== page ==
Contemporary American Reform Responsa
36. Priorities for an Adoption
The Jewish Family Service of this city has given first priority to families in which both parents are Jewish. Now a family in which the mother is Jewish and the father is Christian has approached the agency as they wish to adopt a child. They have a Jewish home and are committed to raising the child as a Jew. According to tradition, as well as the feelings of Reform Judaism, should the policy of the agency remain as it is or be changed to accommodate such families? (A. Marks, Dallas, TX)
There is, of course, nothing that deals specifically with this kind of situation in the traditions of the past. For that matter, the entire matter of adoption is rarely discussed in the traditional halakhic literature (W. Jacob, American Reform Responsa, #63). However, we may draw some conclusions from the system of priority worked out for the recipients of charitable donations.
In this instance, as with charitable gifts, the need has always been greater than the supply and so a procedure had to be established. Charity begins at home and, therefore, members of one’s own family had an initial claim on any funds available (Sefer Hassidim, #895, 918, 1039, 1049, etc.) They were followed by individuals in one’s own city and one’s own country, and only then were funds provided for the poor elsewhere (Sefer Hassidim #869; Shulhan Arukh Yoreh Deah 251.3). Earlier, the same section explained that a woman is provided with food before a man and then in the sequence of priest, kohen, Levite, and Israelite. An exception is made for an Israelite scholar or even a mamzer who is a scholar; these take precedence over a kohen (Ket. 67a; Yad Hil. Matnat Aniyim 8.15, 10.18; Shulhan Arukh Yoreh Deah 251.8). The twelfth century Sefer Hassidim also preferred scholars and students who were poor (#860, 862, 902 ff) as well as the pious over those who were less pious (#1029).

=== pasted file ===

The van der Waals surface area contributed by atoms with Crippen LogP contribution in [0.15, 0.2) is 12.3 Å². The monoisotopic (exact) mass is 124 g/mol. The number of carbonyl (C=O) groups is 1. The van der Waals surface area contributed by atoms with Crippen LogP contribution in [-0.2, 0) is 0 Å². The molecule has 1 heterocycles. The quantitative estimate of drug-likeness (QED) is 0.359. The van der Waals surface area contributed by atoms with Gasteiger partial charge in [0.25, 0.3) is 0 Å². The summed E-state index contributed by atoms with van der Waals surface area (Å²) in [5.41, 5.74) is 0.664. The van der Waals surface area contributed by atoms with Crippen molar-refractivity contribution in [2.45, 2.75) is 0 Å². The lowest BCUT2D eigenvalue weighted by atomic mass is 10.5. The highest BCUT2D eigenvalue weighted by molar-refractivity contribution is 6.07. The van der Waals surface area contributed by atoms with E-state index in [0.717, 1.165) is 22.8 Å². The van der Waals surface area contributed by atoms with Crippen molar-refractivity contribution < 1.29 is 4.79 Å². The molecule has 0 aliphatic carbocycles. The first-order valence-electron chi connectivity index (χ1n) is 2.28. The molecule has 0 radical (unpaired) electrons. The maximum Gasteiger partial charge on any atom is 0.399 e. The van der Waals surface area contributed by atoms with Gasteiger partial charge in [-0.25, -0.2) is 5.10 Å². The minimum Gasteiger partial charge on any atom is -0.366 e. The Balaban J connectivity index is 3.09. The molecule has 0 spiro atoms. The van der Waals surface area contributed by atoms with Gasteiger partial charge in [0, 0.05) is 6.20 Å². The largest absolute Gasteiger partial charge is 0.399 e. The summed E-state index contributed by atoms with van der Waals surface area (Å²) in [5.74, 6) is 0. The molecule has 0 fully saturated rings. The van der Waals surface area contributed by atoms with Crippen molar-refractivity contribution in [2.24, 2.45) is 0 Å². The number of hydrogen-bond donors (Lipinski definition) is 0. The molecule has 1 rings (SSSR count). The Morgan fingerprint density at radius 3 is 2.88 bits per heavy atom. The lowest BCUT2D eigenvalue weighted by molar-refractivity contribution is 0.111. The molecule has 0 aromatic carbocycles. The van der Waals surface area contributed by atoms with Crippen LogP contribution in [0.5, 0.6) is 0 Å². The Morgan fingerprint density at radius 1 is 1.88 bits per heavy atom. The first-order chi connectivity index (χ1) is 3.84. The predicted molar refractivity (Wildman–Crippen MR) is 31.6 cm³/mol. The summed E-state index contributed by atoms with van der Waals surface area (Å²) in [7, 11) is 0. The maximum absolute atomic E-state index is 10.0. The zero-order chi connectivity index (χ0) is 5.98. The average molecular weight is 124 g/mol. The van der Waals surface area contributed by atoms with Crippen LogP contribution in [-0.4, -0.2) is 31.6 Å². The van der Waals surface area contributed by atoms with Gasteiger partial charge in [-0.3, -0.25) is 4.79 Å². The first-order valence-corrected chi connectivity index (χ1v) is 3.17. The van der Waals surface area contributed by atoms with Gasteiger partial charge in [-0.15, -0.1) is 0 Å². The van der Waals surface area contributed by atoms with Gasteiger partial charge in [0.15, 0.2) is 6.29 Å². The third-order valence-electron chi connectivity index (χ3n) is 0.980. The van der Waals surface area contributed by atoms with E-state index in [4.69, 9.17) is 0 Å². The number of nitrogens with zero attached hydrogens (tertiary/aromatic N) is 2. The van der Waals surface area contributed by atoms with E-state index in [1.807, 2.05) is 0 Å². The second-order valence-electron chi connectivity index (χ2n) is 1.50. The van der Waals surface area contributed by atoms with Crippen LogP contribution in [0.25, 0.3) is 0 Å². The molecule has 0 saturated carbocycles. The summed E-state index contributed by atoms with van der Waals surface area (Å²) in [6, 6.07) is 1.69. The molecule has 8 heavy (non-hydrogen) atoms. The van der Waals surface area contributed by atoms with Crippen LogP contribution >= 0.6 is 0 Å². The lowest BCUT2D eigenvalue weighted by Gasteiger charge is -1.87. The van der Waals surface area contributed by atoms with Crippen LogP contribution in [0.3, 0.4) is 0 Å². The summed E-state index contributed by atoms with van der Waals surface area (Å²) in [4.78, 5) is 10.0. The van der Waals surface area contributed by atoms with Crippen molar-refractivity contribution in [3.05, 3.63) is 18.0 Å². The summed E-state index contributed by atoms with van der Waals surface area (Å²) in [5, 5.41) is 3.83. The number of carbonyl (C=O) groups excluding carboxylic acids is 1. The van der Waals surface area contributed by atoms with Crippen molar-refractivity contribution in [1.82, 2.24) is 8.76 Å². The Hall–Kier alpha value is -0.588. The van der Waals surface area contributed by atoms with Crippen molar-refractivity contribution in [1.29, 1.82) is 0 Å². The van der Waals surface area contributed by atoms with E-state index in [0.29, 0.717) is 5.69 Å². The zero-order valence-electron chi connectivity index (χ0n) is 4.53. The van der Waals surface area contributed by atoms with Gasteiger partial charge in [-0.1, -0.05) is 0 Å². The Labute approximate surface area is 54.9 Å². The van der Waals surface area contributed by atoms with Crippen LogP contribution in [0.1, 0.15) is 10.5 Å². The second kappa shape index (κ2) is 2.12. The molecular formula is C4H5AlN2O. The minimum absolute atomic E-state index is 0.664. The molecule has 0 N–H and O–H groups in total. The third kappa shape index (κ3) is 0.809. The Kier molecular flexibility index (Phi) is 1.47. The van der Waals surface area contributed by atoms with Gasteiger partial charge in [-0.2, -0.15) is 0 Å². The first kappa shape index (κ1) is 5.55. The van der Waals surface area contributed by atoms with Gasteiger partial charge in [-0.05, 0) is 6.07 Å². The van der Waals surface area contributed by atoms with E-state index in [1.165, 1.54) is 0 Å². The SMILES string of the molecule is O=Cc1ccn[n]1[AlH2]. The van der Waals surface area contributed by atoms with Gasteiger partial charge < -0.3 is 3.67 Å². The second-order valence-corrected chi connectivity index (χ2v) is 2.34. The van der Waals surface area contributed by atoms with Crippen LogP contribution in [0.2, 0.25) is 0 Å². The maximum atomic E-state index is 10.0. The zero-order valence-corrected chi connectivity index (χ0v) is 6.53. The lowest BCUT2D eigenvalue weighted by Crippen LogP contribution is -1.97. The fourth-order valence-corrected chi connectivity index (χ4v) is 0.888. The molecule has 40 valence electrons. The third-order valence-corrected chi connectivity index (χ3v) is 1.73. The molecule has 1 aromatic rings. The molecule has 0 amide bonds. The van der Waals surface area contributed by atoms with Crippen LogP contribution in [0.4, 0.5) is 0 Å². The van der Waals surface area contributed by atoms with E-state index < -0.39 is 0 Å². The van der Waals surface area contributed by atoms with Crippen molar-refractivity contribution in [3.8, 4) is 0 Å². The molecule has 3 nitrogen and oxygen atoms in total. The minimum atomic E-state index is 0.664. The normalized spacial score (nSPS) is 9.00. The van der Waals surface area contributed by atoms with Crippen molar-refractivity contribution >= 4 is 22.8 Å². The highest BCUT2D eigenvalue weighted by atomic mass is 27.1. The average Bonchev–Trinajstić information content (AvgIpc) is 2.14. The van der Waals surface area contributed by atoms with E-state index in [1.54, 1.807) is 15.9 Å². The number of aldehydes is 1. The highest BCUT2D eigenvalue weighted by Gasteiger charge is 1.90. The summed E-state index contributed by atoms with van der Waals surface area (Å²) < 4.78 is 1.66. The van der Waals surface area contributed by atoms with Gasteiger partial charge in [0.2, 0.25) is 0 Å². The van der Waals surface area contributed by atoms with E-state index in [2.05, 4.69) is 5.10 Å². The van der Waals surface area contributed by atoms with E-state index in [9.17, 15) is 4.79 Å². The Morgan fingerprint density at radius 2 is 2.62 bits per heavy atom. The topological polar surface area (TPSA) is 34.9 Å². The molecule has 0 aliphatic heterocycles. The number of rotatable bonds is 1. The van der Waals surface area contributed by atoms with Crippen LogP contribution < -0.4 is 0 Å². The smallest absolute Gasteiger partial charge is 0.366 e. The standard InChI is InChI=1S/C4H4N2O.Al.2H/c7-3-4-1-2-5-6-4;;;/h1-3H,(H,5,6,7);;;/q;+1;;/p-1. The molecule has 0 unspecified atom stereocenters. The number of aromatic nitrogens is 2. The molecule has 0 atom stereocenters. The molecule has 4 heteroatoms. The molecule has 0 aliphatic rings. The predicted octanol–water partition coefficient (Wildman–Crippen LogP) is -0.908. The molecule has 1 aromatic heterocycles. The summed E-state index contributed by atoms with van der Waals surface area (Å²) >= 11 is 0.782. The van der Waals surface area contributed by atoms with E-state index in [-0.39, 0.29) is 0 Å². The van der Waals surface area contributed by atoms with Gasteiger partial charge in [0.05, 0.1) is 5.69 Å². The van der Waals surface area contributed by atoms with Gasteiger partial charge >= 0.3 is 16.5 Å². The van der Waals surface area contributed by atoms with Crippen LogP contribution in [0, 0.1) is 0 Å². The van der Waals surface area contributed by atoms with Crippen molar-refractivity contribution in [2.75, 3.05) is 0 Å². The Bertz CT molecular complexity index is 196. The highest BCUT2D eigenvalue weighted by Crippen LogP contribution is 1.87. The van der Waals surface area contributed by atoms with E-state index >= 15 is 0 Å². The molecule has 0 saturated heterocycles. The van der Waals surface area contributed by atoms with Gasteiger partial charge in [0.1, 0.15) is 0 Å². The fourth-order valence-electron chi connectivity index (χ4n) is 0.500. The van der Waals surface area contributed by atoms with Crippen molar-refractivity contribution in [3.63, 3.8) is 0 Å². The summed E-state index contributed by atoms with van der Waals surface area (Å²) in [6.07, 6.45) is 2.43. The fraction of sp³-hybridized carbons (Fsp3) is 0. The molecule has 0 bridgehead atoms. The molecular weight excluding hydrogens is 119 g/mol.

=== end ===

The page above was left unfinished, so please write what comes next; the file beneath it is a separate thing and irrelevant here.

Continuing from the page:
The great work on charity, Meil Tzedaqah, by Elijah Hakohen ben Solomon (18th century), provided a similar sequence of distribution along with specific reasons (#92 f, 1435 f, 1500, 1433 f). It also indicated that we act on behalf of Jews first and Gentiles subsequently (#1434 f). Non- Jewish poor also had a claim on charity (Git. 61a) and are supported whenever possible. Jews who were open and willful transgressors were to be refused support from all sources (Shulhan ArukhYoreh Deah 251).
When we look at the other rather substantial sections of the traditional literature which deal with precedence in the distribution of charity to the poor, we see that they are primarily concerned with obtaining proper gifts from the rich and only secondarily with a system of distribution. However, the above mentioned sources are in general agreement on preferences.
We may conclude by analogy that it is proper to establish a similar system of priority in the matter of adoption. As Reform Jews we would agree with the traditional priorities. In other words, the priority which your agency has set is appropriate. Families in which both parents are Jewish (by birth or conversion) should be given preference. Within that category priority should be given to families with a real commitment to Judaism, whether Reform, Conservative or Orthodox. Families in which only one party is Jewish, and who intend to raise their children as Jews, should be placed in a second category and be given children when the first category has been exhausted. Since the passage of the Resolution on Patrilineal Descent in March of 1983(W. Jacob, American Reform Responsa, Appendix), we make no distinction between families in which the mother is Christian and the father Jewish, or vice versa.
If needed, please consult Abbreviations used in CCAR Responsa.